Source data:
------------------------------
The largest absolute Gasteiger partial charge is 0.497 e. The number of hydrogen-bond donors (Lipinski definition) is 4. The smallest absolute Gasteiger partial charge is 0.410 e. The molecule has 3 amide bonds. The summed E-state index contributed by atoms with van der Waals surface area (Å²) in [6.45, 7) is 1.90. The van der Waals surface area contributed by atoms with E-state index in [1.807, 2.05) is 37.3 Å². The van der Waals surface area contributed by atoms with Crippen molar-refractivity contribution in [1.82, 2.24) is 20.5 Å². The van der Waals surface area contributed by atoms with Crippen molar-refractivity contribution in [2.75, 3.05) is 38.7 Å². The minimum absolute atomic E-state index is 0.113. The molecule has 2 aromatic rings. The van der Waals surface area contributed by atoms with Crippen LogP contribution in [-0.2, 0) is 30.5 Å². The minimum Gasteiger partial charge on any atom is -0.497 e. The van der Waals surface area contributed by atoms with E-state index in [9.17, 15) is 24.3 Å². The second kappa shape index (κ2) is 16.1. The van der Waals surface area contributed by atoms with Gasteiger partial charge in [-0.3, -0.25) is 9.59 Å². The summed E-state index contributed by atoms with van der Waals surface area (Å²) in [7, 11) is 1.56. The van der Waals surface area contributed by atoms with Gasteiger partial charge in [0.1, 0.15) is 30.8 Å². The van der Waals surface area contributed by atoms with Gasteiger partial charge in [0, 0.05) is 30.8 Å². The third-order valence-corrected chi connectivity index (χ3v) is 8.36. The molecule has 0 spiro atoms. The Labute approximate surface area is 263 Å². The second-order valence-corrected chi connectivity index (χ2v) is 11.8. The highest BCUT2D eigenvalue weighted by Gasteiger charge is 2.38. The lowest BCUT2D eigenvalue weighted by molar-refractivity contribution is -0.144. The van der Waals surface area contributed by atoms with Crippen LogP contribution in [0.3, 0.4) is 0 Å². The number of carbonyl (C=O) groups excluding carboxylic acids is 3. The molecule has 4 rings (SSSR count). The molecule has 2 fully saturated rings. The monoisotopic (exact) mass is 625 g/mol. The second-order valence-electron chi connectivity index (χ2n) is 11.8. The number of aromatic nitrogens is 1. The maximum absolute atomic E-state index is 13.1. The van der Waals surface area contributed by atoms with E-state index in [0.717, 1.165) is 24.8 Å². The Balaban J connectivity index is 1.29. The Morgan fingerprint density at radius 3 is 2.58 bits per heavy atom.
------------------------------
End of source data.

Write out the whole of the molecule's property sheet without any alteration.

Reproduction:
The largest absolute Gasteiger partial charge is 0.497 e. The number of hydrogen-bond donors (Lipinski definition) is 4. The smallest absolute Gasteiger partial charge is 0.410 e. The molecule has 3 amide bonds. The summed E-state index contributed by atoms with van der Waals surface area (Å²) in [6.45, 7) is 1.90. The van der Waals surface area contributed by atoms with E-state index in [1.807, 2.05) is 37.3 Å². The van der Waals surface area contributed by atoms with Crippen molar-refractivity contribution in [1.82, 2.24) is 20.5 Å². The van der Waals surface area contributed by atoms with Crippen molar-refractivity contribution in [2.75, 3.05) is 38.7 Å². The minimum absolute atomic E-state index is 0.113. The molecule has 2 aromatic rings. The van der Waals surface area contributed by atoms with Crippen LogP contribution in [-0.2, 0) is 30.5 Å². The minimum Gasteiger partial charge on any atom is -0.497 e. The van der Waals surface area contributed by atoms with E-state index in [9.17, 15) is 24.3 Å². The second kappa shape index (κ2) is 16.1. The van der Waals surface area contributed by atoms with Gasteiger partial charge in [-0.3, -0.25) is 9.59 Å². The summed E-state index contributed by atoms with van der Waals surface area (Å²) in [7, 11) is 1.56. The van der Waals surface area contributed by atoms with Gasteiger partial charge in [0.1, 0.15) is 30.8 Å². The van der Waals surface area contributed by atoms with Gasteiger partial charge in [0, 0.05) is 30.8 Å². The third-order valence-corrected chi connectivity index (χ3v) is 8.36. The molecule has 0 spiro atoms. The Labute approximate surface area is 263 Å². The second-order valence-corrected chi connectivity index (χ2v) is 11.8. The highest BCUT2D eigenvalue weighted by Gasteiger charge is 2.38. The lowest BCUT2D eigenvalue weighted by molar-refractivity contribution is -0.144. The van der Waals surface area contributed by atoms with Crippen LogP contribution in [0.3, 0.4) is 0 Å². The number of carbonyl (C=O) groups excluding carboxylic acids is 3. The molecule has 4 rings (SSSR count). The molecule has 2 fully saturated rings. The monoisotopic (exact) mass is 625 g/mol. The second-order valence-electron chi connectivity index (χ2n) is 11.8. The number of aromatic nitrogens is 1. The maximum absolute atomic E-state index is 13.1. The van der Waals surface area contributed by atoms with E-state index in [0.717, 1.165) is 24.8 Å². The Balaban J connectivity index is 1.29. The Morgan fingerprint density at radius 3 is 2.58 bits per heavy atom.